I’ve been the main moderator of the same community since 2016. This evening, i approved my last comment.

I’m leaving for two reasons:

  1. Reddit went public a week ago. I didn’t volunteer to work for a publicly traded company, i volunteered to work for a community. As long as i live under capitalism i accept that my labor will generate value for shareholders, but damned if i ever do it for free. (this is not a Faulkner quote)

  2. April 1st is coming and i’m scared they might do another r/place. Doing in r/place 2022 and 2023 has left me dejected and bitter and i don’t want to feel obligated to participate again.

Leaving felt like ripping myself off of something warm i’ve been comfortably glued to for a long time. Still recommend it for anyone still giving Reddit shareholders free labor

EDIT: there are too many comments to respond to, but i’ve appreciated all of them! Thank you

  • 🔍🦘🛎
    372 months ago

    Yo, I was mired in modding for several years. It felt good to maintain that space, and I helped create the best community for one of the most popular mobile games. It wasn’t the general community, it was the analysis/strategy focused sub, so we had very tight moderation policies. That made a lot of people mad, both those that wanted to post more general content, and those that wanted to rage about the game/developer. The work is constant and nearly thankless, not to mention unpaid.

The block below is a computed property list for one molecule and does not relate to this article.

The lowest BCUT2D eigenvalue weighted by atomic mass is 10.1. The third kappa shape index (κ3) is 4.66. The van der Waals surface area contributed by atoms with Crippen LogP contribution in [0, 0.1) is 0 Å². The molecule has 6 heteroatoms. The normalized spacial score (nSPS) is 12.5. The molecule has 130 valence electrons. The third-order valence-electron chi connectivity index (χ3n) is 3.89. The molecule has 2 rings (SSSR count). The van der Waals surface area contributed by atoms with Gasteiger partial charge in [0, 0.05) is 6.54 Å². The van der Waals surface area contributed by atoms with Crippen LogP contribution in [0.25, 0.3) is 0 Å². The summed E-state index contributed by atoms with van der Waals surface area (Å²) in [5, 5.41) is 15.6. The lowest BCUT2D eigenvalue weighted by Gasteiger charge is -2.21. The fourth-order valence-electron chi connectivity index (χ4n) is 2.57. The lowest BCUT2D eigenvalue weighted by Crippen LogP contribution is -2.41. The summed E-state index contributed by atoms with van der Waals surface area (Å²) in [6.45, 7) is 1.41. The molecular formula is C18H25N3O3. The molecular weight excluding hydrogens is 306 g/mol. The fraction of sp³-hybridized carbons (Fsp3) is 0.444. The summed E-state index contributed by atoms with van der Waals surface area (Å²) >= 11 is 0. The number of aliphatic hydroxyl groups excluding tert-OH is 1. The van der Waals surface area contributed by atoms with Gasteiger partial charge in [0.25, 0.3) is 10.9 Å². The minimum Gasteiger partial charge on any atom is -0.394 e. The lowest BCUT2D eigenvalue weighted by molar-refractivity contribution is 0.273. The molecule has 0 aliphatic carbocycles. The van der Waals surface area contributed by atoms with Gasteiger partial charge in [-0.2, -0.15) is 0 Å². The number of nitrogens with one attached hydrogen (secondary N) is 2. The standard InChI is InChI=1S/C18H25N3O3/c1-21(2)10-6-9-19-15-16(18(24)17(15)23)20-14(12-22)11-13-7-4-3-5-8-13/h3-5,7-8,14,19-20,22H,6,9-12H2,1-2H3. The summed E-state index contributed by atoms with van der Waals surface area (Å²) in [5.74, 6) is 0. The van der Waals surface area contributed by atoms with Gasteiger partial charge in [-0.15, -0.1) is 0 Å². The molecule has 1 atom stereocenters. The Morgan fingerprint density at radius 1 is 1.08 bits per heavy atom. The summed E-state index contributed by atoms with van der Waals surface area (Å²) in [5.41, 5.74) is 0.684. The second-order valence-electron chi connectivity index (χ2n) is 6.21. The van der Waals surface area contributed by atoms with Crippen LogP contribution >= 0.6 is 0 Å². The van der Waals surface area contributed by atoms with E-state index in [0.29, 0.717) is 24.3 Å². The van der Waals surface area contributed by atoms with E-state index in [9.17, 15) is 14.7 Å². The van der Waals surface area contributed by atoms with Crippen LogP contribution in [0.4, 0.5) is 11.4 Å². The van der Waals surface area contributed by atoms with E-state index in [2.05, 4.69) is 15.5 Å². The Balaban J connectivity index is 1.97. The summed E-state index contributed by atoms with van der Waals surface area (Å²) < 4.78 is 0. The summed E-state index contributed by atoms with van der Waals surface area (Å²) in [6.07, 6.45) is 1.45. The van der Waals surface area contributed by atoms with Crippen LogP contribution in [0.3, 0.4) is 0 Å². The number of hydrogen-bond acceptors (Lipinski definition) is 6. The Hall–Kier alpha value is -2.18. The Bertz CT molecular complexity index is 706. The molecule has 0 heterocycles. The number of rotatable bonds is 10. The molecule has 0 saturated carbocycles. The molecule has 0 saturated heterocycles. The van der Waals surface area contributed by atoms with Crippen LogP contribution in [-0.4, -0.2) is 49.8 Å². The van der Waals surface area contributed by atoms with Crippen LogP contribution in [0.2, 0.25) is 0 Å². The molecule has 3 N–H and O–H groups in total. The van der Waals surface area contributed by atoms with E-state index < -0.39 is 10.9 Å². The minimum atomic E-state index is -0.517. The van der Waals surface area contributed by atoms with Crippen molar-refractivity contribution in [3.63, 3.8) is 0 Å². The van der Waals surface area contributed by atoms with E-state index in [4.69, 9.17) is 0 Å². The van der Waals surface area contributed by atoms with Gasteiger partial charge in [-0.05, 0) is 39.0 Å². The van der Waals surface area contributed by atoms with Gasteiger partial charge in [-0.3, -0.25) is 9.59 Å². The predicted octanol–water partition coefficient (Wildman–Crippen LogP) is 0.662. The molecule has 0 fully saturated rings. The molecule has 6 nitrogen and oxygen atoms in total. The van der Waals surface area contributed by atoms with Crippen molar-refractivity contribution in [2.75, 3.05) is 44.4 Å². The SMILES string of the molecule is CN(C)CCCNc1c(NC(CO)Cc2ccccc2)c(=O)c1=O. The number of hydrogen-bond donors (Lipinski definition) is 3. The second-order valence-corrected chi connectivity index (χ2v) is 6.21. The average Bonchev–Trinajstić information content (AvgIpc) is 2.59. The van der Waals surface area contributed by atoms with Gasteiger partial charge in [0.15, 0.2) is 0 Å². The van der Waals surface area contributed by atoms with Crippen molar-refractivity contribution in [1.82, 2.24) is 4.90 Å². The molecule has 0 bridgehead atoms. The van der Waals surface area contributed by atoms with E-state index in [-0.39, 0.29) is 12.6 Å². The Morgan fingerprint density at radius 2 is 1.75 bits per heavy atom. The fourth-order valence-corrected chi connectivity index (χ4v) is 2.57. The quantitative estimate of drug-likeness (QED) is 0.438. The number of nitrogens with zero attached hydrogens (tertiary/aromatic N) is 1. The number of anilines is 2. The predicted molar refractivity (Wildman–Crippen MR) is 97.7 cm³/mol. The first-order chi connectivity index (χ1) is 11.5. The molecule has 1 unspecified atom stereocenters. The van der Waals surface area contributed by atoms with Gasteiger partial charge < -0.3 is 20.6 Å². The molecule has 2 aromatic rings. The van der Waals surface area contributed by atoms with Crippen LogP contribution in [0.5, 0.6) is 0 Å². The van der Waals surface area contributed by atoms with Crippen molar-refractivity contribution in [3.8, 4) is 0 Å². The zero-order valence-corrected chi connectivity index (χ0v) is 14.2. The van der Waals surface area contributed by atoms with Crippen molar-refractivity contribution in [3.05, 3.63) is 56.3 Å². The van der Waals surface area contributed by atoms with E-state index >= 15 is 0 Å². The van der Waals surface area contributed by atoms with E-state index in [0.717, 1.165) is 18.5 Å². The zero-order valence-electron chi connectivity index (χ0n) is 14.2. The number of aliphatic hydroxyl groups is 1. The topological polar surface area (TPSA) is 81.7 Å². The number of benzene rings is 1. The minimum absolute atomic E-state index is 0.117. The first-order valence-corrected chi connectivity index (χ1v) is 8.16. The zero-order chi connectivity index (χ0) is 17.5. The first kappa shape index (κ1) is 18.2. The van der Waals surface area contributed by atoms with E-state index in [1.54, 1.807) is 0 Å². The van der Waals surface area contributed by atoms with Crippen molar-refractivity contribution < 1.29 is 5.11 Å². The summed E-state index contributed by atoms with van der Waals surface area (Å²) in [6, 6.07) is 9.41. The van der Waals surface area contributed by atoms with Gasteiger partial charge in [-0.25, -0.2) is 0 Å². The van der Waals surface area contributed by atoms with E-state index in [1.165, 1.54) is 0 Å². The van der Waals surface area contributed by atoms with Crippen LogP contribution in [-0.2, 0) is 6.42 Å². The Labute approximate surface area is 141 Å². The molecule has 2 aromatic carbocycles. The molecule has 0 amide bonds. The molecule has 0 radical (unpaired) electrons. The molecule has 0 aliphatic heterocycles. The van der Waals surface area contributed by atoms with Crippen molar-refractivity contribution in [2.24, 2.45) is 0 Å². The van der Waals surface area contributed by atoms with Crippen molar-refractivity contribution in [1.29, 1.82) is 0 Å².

Your point of not doing volunteer work for a publicly traded company is an excellent one. I definitely felt pride in doing that kind of community service for a public space. Now that Reddit is profit-driven and answering to shareholders, it’s asinine to do that work for free.